|¢ Monday: Living in squalor and keeping quietA look at substandard living conditions in Lawrence and what landlords and tenants have to say.¢ Today: The roots of the problemTenants don't know their rights, and some landlords take advantage. An unlevel playing field complicates the problem.¢ Wednesday: What to doTenant advocates pose some solutions to the problem of substandard housing, and others weigh in on chances of success.|
In any event, the Millers didn't take their case to the city. They said they feared eviction -- and homelessness.
Low-income tenants often don't realize their options, said David Sears and Anita Owens, a couple whose trailer, also at 1045 E. 23rd St., was destroyed last year by fire.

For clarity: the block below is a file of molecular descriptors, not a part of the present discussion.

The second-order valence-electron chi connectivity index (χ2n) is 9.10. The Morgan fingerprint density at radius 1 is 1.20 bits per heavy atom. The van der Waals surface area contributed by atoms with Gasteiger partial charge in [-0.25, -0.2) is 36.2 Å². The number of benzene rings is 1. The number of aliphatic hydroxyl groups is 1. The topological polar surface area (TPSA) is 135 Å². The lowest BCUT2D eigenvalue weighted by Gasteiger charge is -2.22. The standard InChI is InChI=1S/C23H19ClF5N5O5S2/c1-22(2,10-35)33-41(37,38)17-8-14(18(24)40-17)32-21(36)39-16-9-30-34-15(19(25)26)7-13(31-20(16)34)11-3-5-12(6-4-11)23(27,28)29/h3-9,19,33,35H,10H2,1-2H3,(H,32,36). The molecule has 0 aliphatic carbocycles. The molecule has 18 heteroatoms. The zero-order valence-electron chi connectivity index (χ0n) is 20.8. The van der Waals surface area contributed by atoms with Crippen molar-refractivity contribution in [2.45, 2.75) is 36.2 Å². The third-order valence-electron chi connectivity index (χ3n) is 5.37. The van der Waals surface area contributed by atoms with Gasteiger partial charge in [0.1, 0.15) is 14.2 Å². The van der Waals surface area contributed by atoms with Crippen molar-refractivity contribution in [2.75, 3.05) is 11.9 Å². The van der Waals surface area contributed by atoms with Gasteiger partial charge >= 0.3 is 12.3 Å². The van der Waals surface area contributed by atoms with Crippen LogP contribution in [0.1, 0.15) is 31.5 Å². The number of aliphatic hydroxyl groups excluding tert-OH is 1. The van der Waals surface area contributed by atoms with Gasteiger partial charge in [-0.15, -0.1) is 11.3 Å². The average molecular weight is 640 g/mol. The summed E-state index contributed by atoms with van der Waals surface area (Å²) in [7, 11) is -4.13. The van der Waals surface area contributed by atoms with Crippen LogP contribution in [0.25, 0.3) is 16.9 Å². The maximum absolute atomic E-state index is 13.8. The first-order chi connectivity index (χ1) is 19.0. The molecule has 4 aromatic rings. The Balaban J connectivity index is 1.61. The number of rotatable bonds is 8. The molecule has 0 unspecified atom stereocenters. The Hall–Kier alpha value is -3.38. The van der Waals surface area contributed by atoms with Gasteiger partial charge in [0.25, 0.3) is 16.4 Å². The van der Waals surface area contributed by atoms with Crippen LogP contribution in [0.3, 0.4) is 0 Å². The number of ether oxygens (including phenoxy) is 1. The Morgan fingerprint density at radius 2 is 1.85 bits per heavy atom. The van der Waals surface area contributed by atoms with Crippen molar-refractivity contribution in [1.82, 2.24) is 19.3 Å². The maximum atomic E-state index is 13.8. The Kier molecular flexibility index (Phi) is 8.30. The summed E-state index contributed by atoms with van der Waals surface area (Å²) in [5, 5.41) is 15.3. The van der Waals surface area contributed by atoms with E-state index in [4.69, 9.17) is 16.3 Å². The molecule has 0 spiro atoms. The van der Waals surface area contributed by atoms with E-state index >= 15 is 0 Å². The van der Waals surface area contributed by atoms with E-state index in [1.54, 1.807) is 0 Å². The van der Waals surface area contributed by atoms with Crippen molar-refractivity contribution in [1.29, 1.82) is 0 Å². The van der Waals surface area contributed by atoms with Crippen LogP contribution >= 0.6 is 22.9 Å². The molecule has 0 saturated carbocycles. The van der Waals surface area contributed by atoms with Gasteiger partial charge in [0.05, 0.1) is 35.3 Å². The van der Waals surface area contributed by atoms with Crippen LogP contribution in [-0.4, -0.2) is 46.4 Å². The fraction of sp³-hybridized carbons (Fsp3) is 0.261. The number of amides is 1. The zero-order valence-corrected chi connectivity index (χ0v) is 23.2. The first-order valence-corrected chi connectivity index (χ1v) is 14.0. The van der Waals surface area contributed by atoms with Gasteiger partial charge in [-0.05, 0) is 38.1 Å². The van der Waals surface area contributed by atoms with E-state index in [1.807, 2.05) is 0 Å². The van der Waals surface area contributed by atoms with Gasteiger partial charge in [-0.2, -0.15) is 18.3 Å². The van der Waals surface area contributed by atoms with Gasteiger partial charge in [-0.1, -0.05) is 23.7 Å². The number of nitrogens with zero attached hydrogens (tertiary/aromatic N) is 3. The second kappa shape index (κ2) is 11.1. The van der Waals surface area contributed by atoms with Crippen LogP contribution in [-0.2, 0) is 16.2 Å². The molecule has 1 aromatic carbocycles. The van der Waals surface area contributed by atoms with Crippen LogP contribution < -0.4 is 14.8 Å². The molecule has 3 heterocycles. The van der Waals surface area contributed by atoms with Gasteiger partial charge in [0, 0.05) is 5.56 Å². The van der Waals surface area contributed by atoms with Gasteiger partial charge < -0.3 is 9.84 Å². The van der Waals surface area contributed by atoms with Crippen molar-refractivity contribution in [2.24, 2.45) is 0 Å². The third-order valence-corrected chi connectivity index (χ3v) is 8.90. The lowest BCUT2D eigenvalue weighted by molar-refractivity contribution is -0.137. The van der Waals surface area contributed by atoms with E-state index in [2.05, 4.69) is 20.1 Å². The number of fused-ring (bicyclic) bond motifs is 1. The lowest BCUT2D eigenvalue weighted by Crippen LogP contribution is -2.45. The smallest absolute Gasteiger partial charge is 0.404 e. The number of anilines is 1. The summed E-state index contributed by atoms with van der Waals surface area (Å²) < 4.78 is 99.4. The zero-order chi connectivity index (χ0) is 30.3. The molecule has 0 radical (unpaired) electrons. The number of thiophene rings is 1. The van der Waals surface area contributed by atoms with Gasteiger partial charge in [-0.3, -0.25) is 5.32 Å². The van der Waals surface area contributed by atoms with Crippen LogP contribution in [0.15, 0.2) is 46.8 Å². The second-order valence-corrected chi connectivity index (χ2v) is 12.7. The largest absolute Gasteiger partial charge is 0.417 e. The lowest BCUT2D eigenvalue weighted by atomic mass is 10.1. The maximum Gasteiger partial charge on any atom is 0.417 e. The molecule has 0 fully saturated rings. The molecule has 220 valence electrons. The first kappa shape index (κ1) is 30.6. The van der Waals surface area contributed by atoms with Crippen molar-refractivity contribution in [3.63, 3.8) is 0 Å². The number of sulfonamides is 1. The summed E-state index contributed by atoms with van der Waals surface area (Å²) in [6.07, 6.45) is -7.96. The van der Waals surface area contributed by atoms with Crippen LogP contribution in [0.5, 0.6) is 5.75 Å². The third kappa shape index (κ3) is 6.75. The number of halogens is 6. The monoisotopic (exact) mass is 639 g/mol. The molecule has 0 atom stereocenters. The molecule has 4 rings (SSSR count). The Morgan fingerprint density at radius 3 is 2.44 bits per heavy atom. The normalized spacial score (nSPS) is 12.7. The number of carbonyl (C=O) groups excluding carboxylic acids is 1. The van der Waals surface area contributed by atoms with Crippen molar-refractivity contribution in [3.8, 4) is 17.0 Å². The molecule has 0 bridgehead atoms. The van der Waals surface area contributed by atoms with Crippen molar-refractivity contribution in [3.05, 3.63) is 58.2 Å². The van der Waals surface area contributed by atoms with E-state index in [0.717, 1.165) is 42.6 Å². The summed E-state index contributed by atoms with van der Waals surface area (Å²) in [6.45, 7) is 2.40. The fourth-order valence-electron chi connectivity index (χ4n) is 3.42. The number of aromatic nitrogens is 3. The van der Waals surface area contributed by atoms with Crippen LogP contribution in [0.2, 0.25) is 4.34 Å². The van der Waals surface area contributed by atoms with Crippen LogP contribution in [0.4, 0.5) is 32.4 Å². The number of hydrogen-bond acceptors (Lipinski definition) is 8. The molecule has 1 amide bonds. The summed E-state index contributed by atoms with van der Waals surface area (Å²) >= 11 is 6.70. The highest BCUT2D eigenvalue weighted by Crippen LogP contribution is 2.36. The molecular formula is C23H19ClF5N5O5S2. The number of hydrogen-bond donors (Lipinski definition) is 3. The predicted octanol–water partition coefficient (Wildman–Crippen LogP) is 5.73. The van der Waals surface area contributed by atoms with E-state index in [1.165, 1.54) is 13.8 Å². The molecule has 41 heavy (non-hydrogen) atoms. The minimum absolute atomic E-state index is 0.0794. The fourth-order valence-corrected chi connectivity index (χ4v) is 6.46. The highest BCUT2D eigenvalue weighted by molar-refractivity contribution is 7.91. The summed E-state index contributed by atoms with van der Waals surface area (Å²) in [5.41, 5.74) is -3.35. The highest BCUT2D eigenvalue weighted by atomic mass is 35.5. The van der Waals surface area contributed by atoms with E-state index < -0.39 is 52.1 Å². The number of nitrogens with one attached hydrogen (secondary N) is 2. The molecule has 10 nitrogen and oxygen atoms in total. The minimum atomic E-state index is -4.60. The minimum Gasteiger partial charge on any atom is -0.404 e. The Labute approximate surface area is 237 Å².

They blamed the fire on bad wiring and poor maintenance. Qandil blamed it on dangerous space heaters. Like the Millers, Sears and Owens never reported the problems they said their trailer had.
"Where else do you go except for the landlord?" Sears said. "We were in danger of being evicted."
Except in areas zoned for single families where rental inspections are done every three years, city inspectors only respond to complaints. Many tenants don't know that fact, and advocates say educational seminars are poorly attended.
A flawed law?
"If they don't say, 'Building inspector, come out, I'm concerned about this,' then it doesn't happen," said Lisa Patterson, a city spokeswoman.